Issue 121 - January 29 - Staffan de Mistura to Replace Kai Eide in Afghanistan

New York, January 29, 2010 - UN Secretary-General Ban Ki-moon has selected Staffan de Mistura of Sweden as his new Special Representative (SRSG) to Afghanistan. The appointment was announced on January 27, following uncertainty as to whether de Mistura would accept the position.

De Mistura is the Deputy Executive Director of the World Food Programme and recently served as the head of the UN mission in Baghdad.

Kai Eide of Norway, the current SRSG and head of the UN's Assistance Mission in Afghanistan (UNAMA), announced on December 11 that he would not seek another year in office when his contract ends in March 2010.

The appointment of de Mistura was reported on January 8, but last week reports said that he would turn down the position for family reasons. By January 24 those concerns had been resolved, and he would take the position, it was reported.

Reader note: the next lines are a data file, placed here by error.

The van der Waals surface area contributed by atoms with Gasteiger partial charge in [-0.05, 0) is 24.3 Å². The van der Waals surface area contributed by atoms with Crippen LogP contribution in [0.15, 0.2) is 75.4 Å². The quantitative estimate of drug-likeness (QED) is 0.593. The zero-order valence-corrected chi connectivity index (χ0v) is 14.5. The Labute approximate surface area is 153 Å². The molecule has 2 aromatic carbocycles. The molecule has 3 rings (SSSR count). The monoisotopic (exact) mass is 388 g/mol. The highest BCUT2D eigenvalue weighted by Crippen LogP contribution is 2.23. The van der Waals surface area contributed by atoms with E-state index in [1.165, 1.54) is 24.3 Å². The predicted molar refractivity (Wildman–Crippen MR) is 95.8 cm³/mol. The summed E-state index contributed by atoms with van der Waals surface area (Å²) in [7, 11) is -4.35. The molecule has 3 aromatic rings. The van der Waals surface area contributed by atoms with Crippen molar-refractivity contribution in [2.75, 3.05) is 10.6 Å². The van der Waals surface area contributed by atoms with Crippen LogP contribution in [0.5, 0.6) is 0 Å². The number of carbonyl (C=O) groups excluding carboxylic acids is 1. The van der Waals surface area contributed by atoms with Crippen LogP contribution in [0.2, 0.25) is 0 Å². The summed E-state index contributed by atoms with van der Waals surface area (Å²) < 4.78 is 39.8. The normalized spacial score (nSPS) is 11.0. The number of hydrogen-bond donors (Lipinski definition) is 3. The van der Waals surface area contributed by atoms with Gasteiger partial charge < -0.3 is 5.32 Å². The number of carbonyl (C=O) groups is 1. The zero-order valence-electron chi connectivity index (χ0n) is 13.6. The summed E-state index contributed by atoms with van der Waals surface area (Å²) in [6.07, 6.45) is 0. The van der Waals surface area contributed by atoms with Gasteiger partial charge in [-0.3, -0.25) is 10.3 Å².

The appointment was announced this week before a high-level strategy conference in London on Afghanistan, where de Mistura was in attendance (along with President Hamid Karzai, Secretary-General Ban, Kai Eide the Secretary-General of NATO, U.K. Prime Minister Gordon Brown, U.S. Secretary of State Hillary Clinton, and several foreign ministers).

De Mistura reportedly was supported strongly for the role by the U.S. government. The incoming SRSG will play a large part in supporting the U.S.-led military surge of troops to the country, as well as a "civilian surge" of several hundred civilian staff.

Also amid the transition in UNAMA leadership are reports of escalated conflict in Afghanistan.

SRSG to Afghanistan

The SRSG in Afghanistan, appointed by the Secretary-General, is the head of UNAMA and responsible for all of the UN's activities in the country. Directly under SRSG are two deputy Special Representatives (DSRSGs) overseeing development and political matters, who report to the SRSG.